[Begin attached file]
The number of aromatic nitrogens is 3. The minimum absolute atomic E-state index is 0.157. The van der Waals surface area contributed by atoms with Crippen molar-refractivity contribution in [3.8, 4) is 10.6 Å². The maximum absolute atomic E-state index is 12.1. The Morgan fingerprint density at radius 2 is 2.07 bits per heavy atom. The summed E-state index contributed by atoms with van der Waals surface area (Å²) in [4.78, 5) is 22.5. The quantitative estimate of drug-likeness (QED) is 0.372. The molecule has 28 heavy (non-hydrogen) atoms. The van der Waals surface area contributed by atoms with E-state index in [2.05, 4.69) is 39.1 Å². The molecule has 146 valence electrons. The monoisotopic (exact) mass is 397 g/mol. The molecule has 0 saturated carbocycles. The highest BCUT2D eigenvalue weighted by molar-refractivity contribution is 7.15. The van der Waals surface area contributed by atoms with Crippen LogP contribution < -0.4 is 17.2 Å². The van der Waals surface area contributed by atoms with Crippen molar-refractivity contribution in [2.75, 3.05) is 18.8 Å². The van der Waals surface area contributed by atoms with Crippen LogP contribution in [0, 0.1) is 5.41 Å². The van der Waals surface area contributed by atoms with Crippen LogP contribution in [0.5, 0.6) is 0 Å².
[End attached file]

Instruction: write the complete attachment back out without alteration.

The number of aromatic nitrogens is 3. The minimum absolute atomic E-state index is 0.157. The van der Waals surface area contributed by atoms with Crippen molar-refractivity contribution in [3.8, 4) is 10.6 Å². The maximum absolute atomic E-state index is 12.1. The Morgan fingerprint density at radius 2 is 2.07 bits per heavy atom. The summed E-state index contributed by atoms with van der Waals surface area (Å²) in [4.78, 5) is 22.5. The quantitative estimate of drug-likeness (QED) is 0.372. The molecule has 28 heavy (non-hydrogen) atoms. The van der Waals surface area contributed by atoms with E-state index in [2.05, 4.69) is 39.1 Å². The molecule has 146 valence electrons. The monoisotopic (exact) mass is 397 g/mol. The molecule has 0 saturated carbocycles. The highest BCUT2D eigenvalue weighted by molar-refractivity contribution is 7.15. The van der Waals surface area contributed by atoms with Crippen LogP contribution < -0.4 is 17.2 Å². The van der Waals surface area contributed by atoms with Crippen molar-refractivity contribution in [2.75, 3.05) is 18.8 Å². The van der Waals surface area contributed by atoms with Crippen LogP contribution in [0, 0.1) is 5.41 Å². The van der Waals surface area contributed by atoms with Crippen LogP contribution in [0.5, 0.6) is 0 Å².